• Information Preservation – Section 67C refers to the Preservation and Retention of Information by Intermediaries. According to Central Government, any intermediary who intentionally or knowingly contravenes the provisions shall be punished with an imprisonment for a term which may extend to 3 years and shall not be liable to fine.
  • Section 69 gives power to issue directions for interception or monitoring or decryption of any information through any computer source.
    • Section 69B authorizes to monitor and collect traffic data or information through any computer resource for Cyber security.

Section 69 of the IT Act

  • It confers on the Central and State governments the power to issue directions “to intercept, monitor or decrypt any information generated, transmitted, received or stored in any computer resource”.

The grounds on which these powers may be exercised are:

  • In the interest of the sovereignty or integrity of India, defence of India, the security of the state.
  • Friendly relations with foreign states.
  • Public order, or for preventing incitement to the commission of any cognizable offence relating to these.
  • For investigating any offence.
Process of Blocking Internet Websites:
  • Section 69A, for similar reasons and grounds (as stated above), enables the Centre to ask any agency of the government, or any intermediary, to block access to the public of any information generated, transmitted, received or stored or hosted on any computer resource.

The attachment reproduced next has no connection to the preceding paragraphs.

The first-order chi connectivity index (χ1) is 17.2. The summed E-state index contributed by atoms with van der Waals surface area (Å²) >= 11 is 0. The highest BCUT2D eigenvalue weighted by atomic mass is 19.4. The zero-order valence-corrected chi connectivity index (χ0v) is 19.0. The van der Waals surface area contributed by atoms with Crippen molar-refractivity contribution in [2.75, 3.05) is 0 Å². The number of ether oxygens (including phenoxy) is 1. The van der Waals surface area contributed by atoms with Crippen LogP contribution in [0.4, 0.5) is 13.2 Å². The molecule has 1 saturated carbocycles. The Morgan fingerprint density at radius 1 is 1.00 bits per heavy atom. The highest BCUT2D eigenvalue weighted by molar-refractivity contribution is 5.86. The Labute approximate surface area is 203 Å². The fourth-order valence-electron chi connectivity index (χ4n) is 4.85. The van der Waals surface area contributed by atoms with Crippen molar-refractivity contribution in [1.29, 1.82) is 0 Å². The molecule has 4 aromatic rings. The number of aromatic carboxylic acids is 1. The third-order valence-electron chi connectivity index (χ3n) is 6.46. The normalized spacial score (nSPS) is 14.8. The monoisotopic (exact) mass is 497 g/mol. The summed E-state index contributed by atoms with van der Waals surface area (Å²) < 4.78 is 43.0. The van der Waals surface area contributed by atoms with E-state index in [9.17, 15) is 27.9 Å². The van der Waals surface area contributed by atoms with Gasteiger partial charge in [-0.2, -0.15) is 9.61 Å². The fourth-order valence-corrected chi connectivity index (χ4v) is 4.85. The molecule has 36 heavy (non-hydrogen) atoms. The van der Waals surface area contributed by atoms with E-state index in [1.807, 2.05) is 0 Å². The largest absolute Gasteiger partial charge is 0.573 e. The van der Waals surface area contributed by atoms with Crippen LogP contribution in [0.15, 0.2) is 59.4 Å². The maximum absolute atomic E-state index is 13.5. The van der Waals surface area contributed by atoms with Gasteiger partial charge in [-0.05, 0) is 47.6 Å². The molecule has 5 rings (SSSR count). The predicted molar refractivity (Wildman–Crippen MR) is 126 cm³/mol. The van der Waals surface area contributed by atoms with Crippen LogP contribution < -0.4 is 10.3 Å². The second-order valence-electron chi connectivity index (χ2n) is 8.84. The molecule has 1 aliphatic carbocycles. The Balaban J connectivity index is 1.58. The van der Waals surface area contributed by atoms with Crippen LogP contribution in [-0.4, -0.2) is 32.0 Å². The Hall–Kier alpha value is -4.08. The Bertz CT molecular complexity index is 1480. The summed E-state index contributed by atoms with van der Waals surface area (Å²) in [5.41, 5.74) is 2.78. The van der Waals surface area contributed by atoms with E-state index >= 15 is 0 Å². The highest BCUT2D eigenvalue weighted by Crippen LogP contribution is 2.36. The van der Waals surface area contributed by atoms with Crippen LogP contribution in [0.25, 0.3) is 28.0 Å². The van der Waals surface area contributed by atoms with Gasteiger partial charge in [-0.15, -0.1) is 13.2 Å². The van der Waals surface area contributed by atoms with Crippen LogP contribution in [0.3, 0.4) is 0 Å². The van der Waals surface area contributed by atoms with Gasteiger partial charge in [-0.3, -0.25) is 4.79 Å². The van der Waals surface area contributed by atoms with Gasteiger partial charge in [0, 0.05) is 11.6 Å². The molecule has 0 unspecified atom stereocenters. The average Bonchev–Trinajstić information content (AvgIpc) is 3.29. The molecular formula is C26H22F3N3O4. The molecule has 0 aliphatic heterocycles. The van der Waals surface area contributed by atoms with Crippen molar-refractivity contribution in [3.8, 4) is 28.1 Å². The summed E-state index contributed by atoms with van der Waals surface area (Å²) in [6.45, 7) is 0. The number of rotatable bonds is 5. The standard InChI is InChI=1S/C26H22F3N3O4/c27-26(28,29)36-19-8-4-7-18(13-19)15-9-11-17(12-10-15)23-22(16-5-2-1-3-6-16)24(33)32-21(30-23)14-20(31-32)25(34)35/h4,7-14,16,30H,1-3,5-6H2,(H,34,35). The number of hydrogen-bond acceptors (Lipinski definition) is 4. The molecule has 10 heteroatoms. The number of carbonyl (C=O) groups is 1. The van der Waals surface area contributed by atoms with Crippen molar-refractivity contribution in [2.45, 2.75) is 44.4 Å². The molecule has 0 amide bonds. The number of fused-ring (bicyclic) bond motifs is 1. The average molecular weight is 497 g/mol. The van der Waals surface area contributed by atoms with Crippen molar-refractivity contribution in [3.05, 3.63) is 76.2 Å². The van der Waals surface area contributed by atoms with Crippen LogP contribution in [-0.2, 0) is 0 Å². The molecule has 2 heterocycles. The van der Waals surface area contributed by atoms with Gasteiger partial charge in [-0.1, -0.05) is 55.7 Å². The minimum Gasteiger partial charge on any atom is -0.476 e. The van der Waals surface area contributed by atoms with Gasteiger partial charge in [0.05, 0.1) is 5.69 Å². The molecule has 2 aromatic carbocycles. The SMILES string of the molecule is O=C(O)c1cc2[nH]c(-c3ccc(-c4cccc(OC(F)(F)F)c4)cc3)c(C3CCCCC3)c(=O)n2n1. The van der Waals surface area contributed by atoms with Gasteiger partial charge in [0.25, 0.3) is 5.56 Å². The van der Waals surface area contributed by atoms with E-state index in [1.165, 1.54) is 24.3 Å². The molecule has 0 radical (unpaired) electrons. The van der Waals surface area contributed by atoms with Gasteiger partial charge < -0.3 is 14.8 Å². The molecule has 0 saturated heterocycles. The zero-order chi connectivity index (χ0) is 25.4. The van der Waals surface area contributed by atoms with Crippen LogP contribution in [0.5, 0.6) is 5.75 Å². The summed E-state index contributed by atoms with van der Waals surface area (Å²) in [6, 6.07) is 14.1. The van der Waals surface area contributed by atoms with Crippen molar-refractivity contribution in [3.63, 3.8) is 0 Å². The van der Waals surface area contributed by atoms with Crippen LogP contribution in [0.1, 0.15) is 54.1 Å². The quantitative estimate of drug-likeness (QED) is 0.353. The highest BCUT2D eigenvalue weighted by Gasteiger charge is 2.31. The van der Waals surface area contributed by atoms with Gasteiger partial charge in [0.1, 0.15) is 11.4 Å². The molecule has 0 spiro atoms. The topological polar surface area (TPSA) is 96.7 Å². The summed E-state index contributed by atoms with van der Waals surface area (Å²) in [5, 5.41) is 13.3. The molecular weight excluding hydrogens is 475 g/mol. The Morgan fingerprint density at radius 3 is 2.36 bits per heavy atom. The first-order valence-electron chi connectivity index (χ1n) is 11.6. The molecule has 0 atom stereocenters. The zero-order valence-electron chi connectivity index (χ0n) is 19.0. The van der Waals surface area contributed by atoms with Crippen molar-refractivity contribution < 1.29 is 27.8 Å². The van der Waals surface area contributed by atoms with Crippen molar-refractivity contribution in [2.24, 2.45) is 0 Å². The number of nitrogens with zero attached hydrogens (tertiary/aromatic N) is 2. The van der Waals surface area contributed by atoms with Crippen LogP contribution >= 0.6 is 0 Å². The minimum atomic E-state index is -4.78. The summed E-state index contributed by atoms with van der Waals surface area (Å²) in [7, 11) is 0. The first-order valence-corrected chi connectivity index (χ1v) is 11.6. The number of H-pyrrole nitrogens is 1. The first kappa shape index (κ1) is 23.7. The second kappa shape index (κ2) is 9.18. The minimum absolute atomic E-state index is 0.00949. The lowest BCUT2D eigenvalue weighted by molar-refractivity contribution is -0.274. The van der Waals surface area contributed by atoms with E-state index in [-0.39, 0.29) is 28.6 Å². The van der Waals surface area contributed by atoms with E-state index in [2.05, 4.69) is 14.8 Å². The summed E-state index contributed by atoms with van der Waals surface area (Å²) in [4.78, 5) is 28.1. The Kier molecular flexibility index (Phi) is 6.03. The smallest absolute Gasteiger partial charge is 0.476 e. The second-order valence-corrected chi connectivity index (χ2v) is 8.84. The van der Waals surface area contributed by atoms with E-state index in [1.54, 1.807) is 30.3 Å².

• The term ‘intermediaries’ includes providers of telecom service, network service, Internet service and web hosting, besides search engines, online payment and auction sites, online marketplaces and cyber cafes.
  • Any such request for blocking access must be based on reasons given in writing.

Intermediaries and their obligation as per the IT Act

  • The term ‘intermediaries’ includes providers of telecom service, network service, Internet service and web hosting, besides search engines, online payment and auction sites, online marketplaces and cyber cafes.
  • It includes any person who, on behalf of another, “receives, stores or transmits” any electronic record. Social media platforms would fall under this definition.
  • Intermediaries are required to preserve and retain specified information in a manner and format prescribed by the Centre for a specified duration.
  • Contravention of this provision may attract a prison term that may go up to three years, besides a fine.
  • When a direction is given for monitoring, the intermediary and any person in charge of a computer resource should extend technical assistance in the form of giving access or securing access to the resource involved.
  • Failure to extend such assistance may entail a prison term of up to seven years, besides a fine.
  • Failure to comply with a direction to block access to the public on a government’s written request also attracts a prison term of up to seven years, besides a fine.

-Source: The Hindu